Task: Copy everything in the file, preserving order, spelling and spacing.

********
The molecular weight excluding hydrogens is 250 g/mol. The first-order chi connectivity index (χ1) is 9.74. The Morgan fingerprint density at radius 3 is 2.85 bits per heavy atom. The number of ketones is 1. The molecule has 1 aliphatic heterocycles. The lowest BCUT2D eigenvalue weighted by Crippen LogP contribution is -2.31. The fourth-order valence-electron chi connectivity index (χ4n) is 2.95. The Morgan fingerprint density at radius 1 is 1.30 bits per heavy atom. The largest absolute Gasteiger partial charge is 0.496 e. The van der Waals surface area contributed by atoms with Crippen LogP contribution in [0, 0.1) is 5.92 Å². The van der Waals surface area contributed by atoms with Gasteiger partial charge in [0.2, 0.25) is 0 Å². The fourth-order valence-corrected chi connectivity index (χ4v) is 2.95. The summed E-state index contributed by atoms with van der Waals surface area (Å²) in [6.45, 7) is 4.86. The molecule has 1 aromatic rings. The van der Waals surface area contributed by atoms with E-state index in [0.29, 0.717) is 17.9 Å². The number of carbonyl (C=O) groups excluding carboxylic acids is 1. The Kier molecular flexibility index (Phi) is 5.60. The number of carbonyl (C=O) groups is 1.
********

The molecular weight excluding hydrogens is 250 g/mol. The first-order chi connectivity index (χ1) is 9.74. The Morgan fingerprint density at radius 3 is 2.85 bits per heavy atom. The number of ketones is 1. The molecule has 1 aliphatic heterocycles. The lowest BCUT2D eigenvalue weighted by Crippen LogP contribution is -2.31. The fourth-order valence-electron chi connectivity index (χ4n) is 2.95. The Morgan fingerprint density at radius 1 is 1.30 bits per heavy atom. The largest absolute Gasteiger partial charge is 0.496 e. The van der Waals surface area contributed by atoms with Crippen LogP contribution in [0, 0.1) is 5.92 Å². The van der Waals surface area contributed by atoms with Gasteiger partial charge in [0.2, 0.25) is 0 Å². The fourth-order valence-corrected chi connectivity index (χ4v) is 2.95. The summed E-state index contributed by atoms with van der Waals surface area (Å²) in [6.45, 7) is 4.86. The molecule has 1 aromatic rings. The van der Waals surface area contributed by atoms with E-state index in [0.29, 0.717) is 17.9 Å². The number of carbonyl (C=O) groups excluding carboxylic acids is 1. The Kier molecular flexibility index (Phi) is 5.60. The number of carbonyl (C=O) groups is 1.